Is Attlee relevant to our economic troubles?


10:54 am - July 28th 2009

by Carl Packman    


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noticed a letter in the Guardian this weekend written by Michael Bath of Rochester, Kent, which read:

Instead of interviewing four monetarist ex-chancellors [on the subject of public spending cuts], why don’t you explain how Attlee funded his programme of nationalisation, and founded the NHS, when the country had been virtually bankrupted by the second world war?


Michael Bath is not the only person who has had Attlee on his mind recently. Dominic Sandbrook writing for the Daily Mail recently spoke very highly about the former Prime Minister in a review of Frank Field MPs recent book.

So why the sudden interest? And how did Attlee manage to get all these excellent measures through whilst in the throes of financial instability? The long answer can be found in sterling books such as Andrew Thorpe’s A History of the British Labour Party but I will run through the short answer.

All parties at the time (Lab, Con and Libs) supported a major reform on the economy after the war. Radical measures needed to be taken because a quarter of Britain’s national wealth was spent during the war years, such proposals were met using insights provided by William Beveridge, and captured in the Beveridge Report.

Churchill, during the time of the coalition government, was the war expert, but when the war ended, the Tories could only use the image of Churchill as their political clout, when what was needed was full commitment to dealing with the economy.

Sandbrook’s article was good to call Attlee “an honest politician”, something for today’s politicians to look up to, but less was said about how Attlee managed to keep unemployment at bay, seldom exceeding 500,000, or 3%, of the workforce out of work. In 1946 the Bank of England and CAA (Civil Aviation Authority, anything not military aircraft) were nationalised.

In 1947 many other industries and utilities were put in public ownership including coal mines, railways and road haulage, followed a year later by electricity and gas. In Attlee’s final year as PM the steel industry was nationalised, putting 20% of the British economy in public hands.

It is no irony of history lost that Labour polled more votes than ever in 1951, but lost to the Tories on account of the first-past-the-post voting system, a hot potato at the moment with those on the left, not least for Neal Lawson of Compass.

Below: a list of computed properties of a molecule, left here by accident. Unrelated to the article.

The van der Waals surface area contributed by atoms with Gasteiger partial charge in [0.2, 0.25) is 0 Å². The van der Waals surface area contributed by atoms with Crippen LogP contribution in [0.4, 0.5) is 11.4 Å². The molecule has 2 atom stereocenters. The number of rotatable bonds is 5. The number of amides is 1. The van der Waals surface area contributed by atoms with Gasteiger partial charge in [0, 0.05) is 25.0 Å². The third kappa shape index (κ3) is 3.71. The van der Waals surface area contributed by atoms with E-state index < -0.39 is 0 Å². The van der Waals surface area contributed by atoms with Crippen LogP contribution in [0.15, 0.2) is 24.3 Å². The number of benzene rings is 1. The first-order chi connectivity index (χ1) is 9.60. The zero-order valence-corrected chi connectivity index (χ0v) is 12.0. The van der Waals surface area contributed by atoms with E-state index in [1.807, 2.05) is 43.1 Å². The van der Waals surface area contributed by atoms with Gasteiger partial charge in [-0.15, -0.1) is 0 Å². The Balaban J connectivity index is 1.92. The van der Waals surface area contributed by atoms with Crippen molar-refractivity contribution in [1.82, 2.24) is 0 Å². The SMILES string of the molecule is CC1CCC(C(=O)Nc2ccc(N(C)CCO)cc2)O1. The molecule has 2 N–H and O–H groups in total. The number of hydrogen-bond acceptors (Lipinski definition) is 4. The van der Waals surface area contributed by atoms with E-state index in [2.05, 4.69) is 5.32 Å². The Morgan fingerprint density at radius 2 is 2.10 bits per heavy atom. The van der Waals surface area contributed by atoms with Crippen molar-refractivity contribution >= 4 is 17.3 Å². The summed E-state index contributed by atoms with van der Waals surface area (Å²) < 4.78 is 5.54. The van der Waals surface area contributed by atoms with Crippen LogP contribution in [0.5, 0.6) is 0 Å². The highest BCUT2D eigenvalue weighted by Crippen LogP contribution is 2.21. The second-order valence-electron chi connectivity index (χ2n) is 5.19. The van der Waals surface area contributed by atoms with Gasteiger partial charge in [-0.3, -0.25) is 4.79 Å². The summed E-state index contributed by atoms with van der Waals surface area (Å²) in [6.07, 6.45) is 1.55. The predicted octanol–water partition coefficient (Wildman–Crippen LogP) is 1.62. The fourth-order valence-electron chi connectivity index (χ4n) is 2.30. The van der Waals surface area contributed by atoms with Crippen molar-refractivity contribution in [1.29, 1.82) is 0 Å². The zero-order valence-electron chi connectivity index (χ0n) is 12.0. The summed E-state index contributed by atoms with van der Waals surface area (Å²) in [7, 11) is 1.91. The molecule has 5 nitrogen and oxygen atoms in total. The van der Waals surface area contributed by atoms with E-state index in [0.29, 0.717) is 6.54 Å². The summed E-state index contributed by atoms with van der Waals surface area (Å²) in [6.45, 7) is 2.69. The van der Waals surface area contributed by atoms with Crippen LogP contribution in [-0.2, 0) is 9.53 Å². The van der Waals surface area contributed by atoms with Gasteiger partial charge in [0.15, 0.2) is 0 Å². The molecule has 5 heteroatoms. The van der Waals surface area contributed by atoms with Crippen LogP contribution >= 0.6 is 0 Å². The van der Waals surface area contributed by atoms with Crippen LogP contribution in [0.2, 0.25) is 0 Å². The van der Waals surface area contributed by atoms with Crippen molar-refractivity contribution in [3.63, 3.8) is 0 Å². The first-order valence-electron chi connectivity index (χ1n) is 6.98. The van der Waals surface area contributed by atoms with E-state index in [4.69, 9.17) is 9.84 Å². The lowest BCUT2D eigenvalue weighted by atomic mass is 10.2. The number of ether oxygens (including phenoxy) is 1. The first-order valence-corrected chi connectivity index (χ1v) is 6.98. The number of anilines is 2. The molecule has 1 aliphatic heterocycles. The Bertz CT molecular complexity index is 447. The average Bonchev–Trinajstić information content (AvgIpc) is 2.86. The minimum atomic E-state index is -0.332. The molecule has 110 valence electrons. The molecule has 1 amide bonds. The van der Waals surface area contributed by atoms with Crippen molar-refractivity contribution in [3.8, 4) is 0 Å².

Could Attlee’s method be a lesson for today? It depends on how history writes bank bailouts, but telling the government to keep their noses out how the banks should operate must not be met with lily-livered ambivalence. It is clear on observation of Attlee’s 6 years that a more hands-on approach towards the workings of the economy could help it survive its worst moments, and who knows it could advance stability in the long run too.

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About the author
Carl is a regular contributor. He is a policy and research analyst and he blogs at Though Cowards Flinch.
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Story Filed Under: Blog ,Economy ,Reform ,Westminster

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Reader comments


If you love flawed health systems and stagflation, by all means love Atlee.

Keynsianism is a load of bull.

Instead of interviewing four monetarist ex-chancellors [on the subject of public spending cuts], why don’t you explain how Attlee funded his programme of nationalisation, and founded the NHS, when the country had been virtually bankrupted by the second world war?

By devaluing the currency, borrowing immense amounts of money from the Americans and imposing severe restrictions on imports through rationing. And even with all that, the country remained teetering on the edge of bankruptcy throughout the latter forties and early fifties. Atlee’s government probably did as good a job as any would have done in exrtemely difficult circumstances, but I don’t think holding them up as a paragon of economic management really cuts it.

“If you love flawed health systems and stagflation, by all means love Atlee.

Keynsianism is a load of bull.”

Can I recommend a short book for you? It’s called “Both Sides of the Coin”, by Huhne and Forder. It’s about European Monetary Union, but that’s not what concerns us. Focus instead on Forder’s half of the book, and his explanation for why monetarism’s obsession with inflation above everything else is misguided (and in turn why EMU is a bad idea, but that’s for another day).

Pay particular attention to his treatment of Friedman’s hypothesis of a “natural rate of unemployment”. Then look at his empirical evaluation that monetarism post-1979 led to more recessions, which lasted longer, than in the 1945-79 period, and furthermore saw the unemployment rate grow considerably above the previously experienced maximums, repeatedly throughout the 1980s and early 90s.